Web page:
Saturday, February 20, 2021

Long Way Down: The Graphic Novel

Long Way Down was originally published as a verse novel, and it has received multiple awards and honors. It is about a young man named Will whose brother Shawn was murdered and his vow to avenge his death. In his life he has been indoctrinated to follow three rules: No crying. No snitching. Revenge. As he rides down the elevator in his building, armed with a gun, he is visited in ways that make him more aware of his life, his surroundings, and the cycle of violence that affects both. It is a powerful tale that examines the very real circumstances many young people, and all of us, face in our lives.

Adapting a novel into a graphic novel is a tricky enterprise, and I feel that in order for it to be successful the images really need to bring something to the table. I think that is exactly the case here, as the water-colored paintings enhanced the delivery of the lyrical text, bringing feelings and events into sharper relief. I feel that the overall pacing of this book, as well as the evocative drawings that add elements of mystery, pathos, and uncertainty to the narrative, contribute to make a very powerful impact. This book is riveting and provocative, and aptly ends in a way that settles none of the complicated issues that it confronts. I know that ambivalent endings can be maddening for some readers, but here it seems not only appropriate but necessary.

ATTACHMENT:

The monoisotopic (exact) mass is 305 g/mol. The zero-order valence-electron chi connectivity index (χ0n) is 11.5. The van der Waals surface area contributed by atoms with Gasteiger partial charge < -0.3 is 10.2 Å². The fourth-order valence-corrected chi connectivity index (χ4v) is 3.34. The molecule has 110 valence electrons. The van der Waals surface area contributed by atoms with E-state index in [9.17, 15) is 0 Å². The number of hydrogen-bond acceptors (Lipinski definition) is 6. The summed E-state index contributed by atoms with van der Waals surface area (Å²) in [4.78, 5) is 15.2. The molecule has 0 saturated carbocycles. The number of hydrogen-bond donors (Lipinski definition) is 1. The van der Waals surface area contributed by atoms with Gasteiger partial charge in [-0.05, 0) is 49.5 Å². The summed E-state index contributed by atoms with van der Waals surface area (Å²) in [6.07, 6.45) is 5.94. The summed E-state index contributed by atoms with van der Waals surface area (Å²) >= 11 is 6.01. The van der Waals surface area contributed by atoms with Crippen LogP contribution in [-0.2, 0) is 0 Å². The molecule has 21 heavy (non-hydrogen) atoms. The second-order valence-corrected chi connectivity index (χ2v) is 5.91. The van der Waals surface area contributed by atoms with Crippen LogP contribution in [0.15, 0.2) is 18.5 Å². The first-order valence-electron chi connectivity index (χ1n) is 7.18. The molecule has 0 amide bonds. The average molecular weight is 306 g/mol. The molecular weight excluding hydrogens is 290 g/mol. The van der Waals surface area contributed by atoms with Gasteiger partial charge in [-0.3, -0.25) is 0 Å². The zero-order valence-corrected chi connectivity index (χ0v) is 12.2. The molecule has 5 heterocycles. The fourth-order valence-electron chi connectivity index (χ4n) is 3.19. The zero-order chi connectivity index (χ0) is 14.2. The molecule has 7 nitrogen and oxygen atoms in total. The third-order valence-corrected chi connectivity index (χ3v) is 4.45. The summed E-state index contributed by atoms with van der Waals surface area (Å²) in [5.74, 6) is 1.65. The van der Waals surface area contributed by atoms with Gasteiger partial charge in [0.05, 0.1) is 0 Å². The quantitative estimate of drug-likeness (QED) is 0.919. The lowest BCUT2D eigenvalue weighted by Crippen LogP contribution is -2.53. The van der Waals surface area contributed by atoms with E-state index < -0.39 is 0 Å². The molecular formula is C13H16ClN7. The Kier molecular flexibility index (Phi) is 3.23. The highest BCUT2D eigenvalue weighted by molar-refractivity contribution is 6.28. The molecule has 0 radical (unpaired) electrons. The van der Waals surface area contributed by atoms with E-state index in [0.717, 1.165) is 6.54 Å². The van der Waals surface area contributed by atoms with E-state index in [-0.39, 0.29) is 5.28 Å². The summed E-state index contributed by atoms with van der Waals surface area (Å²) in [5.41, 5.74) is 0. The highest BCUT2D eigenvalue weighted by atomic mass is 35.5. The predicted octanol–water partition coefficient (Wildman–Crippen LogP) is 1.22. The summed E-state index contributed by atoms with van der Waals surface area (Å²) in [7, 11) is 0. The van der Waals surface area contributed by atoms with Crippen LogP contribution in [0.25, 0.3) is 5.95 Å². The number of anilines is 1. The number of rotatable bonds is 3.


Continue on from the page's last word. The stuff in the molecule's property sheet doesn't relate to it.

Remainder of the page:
Long Way Down: The Graphic Novel was written by Jason Reynolds and drawn by Danica Novgorodoff. Reynolds is a bestselling author of many novels, including All American Boys, the Track series, For Everyone, and Miles Morales: Spider-man. Novgorodoff is a designer/artist who has drawn multiple picture books and graphic novels, including The Undertaking of Lily Chen and Refresh Refresh. Both creators speak about their work on this adaptation in this interview.

This book has received many rave reviews, including the three starred entries here: Kirkus Reviews called it "a moving rendition that stands on its own." In School Library Journal Alea Perez concluded, "Reynolds’s words paint pictures of their own in this tragic yet poignant illustrated tale that offers no answers to the seemingly impossible choices some communities face." Sarah Hunter wrote in Booklist that "Novgorodoff’s iteration powerfully cultivates the tone and mood of its source material, demonstrating just how effective and artful comics can be."

Long Way Down: The Graphic Novel was published by Atheneum, and they have a preview and more info about it here.

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